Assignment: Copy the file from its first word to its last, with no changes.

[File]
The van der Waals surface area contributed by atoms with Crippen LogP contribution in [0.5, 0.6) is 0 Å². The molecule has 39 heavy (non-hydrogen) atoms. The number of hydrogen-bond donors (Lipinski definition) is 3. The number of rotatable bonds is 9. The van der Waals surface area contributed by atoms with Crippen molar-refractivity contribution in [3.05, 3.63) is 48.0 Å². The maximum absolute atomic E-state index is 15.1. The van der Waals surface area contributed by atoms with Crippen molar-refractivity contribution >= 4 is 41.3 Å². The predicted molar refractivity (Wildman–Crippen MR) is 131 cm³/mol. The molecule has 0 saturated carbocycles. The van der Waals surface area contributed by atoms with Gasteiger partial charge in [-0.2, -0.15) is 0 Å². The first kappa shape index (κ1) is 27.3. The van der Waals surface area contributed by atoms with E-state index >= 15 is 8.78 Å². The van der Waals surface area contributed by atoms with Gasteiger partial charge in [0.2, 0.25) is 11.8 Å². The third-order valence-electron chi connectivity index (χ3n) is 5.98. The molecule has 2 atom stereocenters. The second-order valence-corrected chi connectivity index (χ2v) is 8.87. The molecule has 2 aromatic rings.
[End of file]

The van der Waals surface area contributed by atoms with Crippen LogP contribution in [0.5, 0.6) is 0 Å². The molecule has 39 heavy (non-hydrogen) atoms. The number of hydrogen-bond donors (Lipinski definition) is 3. The number of rotatable bonds is 9. The van der Waals surface area contributed by atoms with Crippen molar-refractivity contribution in [3.05, 3.63) is 48.0 Å². The maximum absolute atomic E-state index is 15.1. The van der Waals surface area contributed by atoms with Crippen molar-refractivity contribution >= 4 is 41.3 Å². The predicted molar refractivity (Wildman–Crippen MR) is 131 cm³/mol. The molecule has 0 saturated carbocycles. The van der Waals surface area contributed by atoms with Gasteiger partial charge in [-0.2, -0.15) is 0 Å². The first kappa shape index (κ1) is 27.3. The van der Waals surface area contributed by atoms with E-state index >= 15 is 8.78 Å². The van der Waals surface area contributed by atoms with Gasteiger partial charge in [0.2, 0.25) is 11.8 Å². The third-order valence-electron chi connectivity index (χ3n) is 5.98. The molecule has 2 atom stereocenters. The second-order valence-corrected chi connectivity index (χ2v) is 8.87. The molecule has 2 aromatic rings.